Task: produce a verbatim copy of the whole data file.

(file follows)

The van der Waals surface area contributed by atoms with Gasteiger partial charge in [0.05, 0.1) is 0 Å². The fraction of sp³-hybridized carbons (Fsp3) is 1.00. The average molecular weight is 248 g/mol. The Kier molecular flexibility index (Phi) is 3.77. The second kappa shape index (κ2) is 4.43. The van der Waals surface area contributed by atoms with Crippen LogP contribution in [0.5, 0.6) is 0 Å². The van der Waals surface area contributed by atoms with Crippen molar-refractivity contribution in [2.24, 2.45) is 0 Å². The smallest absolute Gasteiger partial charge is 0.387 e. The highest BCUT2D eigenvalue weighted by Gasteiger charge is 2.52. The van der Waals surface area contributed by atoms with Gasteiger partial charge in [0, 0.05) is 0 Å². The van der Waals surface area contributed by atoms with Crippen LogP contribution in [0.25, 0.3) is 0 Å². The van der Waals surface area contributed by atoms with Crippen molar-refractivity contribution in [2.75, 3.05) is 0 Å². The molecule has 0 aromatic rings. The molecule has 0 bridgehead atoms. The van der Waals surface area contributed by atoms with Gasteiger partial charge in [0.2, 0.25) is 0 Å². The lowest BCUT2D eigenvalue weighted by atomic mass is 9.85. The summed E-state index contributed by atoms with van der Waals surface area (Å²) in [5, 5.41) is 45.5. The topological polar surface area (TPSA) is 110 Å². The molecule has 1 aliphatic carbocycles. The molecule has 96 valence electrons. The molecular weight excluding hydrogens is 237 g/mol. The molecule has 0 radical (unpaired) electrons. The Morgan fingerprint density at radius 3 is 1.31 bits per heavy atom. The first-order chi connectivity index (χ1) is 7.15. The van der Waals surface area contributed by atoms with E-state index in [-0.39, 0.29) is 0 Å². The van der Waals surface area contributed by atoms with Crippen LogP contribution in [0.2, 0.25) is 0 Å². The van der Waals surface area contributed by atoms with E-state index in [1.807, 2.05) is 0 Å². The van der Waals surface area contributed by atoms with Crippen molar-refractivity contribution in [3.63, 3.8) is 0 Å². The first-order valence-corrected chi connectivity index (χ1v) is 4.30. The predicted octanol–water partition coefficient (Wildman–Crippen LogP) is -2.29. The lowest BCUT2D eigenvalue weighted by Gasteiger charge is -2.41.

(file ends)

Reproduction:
The van der Waals surface area contributed by atoms with Gasteiger partial charge in [0.05, 0.1) is 0 Å². The fraction of sp³-hybridized carbons (Fsp3) is 1.00. The average molecular weight is 248 g/mol. The Kier molecular flexibility index (Phi) is 3.77. The second kappa shape index (κ2) is 4.43. The van der Waals surface area contributed by atoms with Crippen LogP contribution in [0.5, 0.6) is 0 Å². The van der Waals surface area contributed by atoms with Crippen molar-refractivity contribution in [2.24, 2.45) is 0 Å². The smallest absolute Gasteiger partial charge is 0.387 e. The highest BCUT2D eigenvalue weighted by Gasteiger charge is 2.52. The van der Waals surface area contributed by atoms with Gasteiger partial charge in [0, 0.05) is 0 Å². The van der Waals surface area contributed by atoms with Crippen LogP contribution in [0.25, 0.3) is 0 Å². The van der Waals surface area contributed by atoms with Crippen molar-refractivity contribution in [2.75, 3.05) is 0 Å². The molecule has 0 aromatic rings. The molecule has 0 bridgehead atoms. The van der Waals surface area contributed by atoms with Gasteiger partial charge in [0.2, 0.25) is 0 Å². The lowest BCUT2D eigenvalue weighted by atomic mass is 9.85. The summed E-state index contributed by atoms with van der Waals surface area (Å²) in [5, 5.41) is 45.5. The topological polar surface area (TPSA) is 110 Å². The molecule has 1 aliphatic carbocycles. The molecule has 96 valence electrons. The molecular weight excluding hydrogens is 237 g/mol. The molecule has 0 radical (unpaired) electrons. The Morgan fingerprint density at radius 3 is 1.31 bits per heavy atom. The first-order chi connectivity index (χ1) is 7.15. The van der Waals surface area contributed by atoms with E-state index in [-0.39, 0.29) is 0 Å². The van der Waals surface area contributed by atoms with Crippen LogP contribution in [0.2, 0.25) is 0 Å². The van der Waals surface area contributed by atoms with E-state index in [1.807, 2.05) is 0 Å². The van der Waals surface area contributed by atoms with Crippen molar-refractivity contribution in [3.63, 3.8) is 0 Å². The first-order valence-corrected chi connectivity index (χ1v) is 4.30. The predicted octanol–water partition coefficient (Wildman–Crippen LogP) is -2.29. The lowest BCUT2D eigenvalue weighted by Gasteiger charge is -2.41.